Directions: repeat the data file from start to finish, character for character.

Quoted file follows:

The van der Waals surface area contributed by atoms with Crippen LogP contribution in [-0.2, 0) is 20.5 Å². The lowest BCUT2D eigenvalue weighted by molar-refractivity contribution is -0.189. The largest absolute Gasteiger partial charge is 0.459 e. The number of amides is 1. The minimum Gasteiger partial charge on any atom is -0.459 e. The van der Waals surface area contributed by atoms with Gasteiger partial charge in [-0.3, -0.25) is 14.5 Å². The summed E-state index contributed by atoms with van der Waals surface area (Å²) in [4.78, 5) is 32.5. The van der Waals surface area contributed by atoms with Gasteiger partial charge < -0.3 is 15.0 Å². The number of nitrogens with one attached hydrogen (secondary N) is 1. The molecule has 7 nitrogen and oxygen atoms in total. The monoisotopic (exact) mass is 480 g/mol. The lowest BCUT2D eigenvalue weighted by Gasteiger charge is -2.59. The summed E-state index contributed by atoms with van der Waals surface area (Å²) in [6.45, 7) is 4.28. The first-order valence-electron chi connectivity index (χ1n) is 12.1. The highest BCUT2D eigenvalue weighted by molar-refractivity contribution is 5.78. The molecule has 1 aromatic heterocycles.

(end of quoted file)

The van der Waals surface area contributed by atoms with Crippen LogP contribution in [-0.2, 0) is 20.5 Å². The lowest BCUT2D eigenvalue weighted by molar-refractivity contribution is -0.189. The largest absolute Gasteiger partial charge is 0.459 e. The number of amides is 1. The minimum Gasteiger partial charge on any atom is -0.459 e. The van der Waals surface area contributed by atoms with Gasteiger partial charge in [-0.3, -0.25) is 14.5 Å². The summed E-state index contributed by atoms with van der Waals surface area (Å²) in [4.78, 5) is 32.5. The van der Waals surface area contributed by atoms with Gasteiger partial charge < -0.3 is 15.0 Å². The number of nitrogens with one attached hydrogen (secondary N) is 1. The molecule has 7 nitrogen and oxygen atoms in total. The monoisotopic (exact) mass is 480 g/mol. The lowest BCUT2D eigenvalue weighted by Gasteiger charge is -2.59. The summed E-state index contributed by atoms with van der Waals surface area (Å²) in [6.45, 7) is 4.28. The first-order valence-electron chi connectivity index (χ1n) is 12.1. The highest BCUT2D eigenvalue weighted by molar-refractivity contribution is 5.78. The molecule has 1 aromatic heterocycles.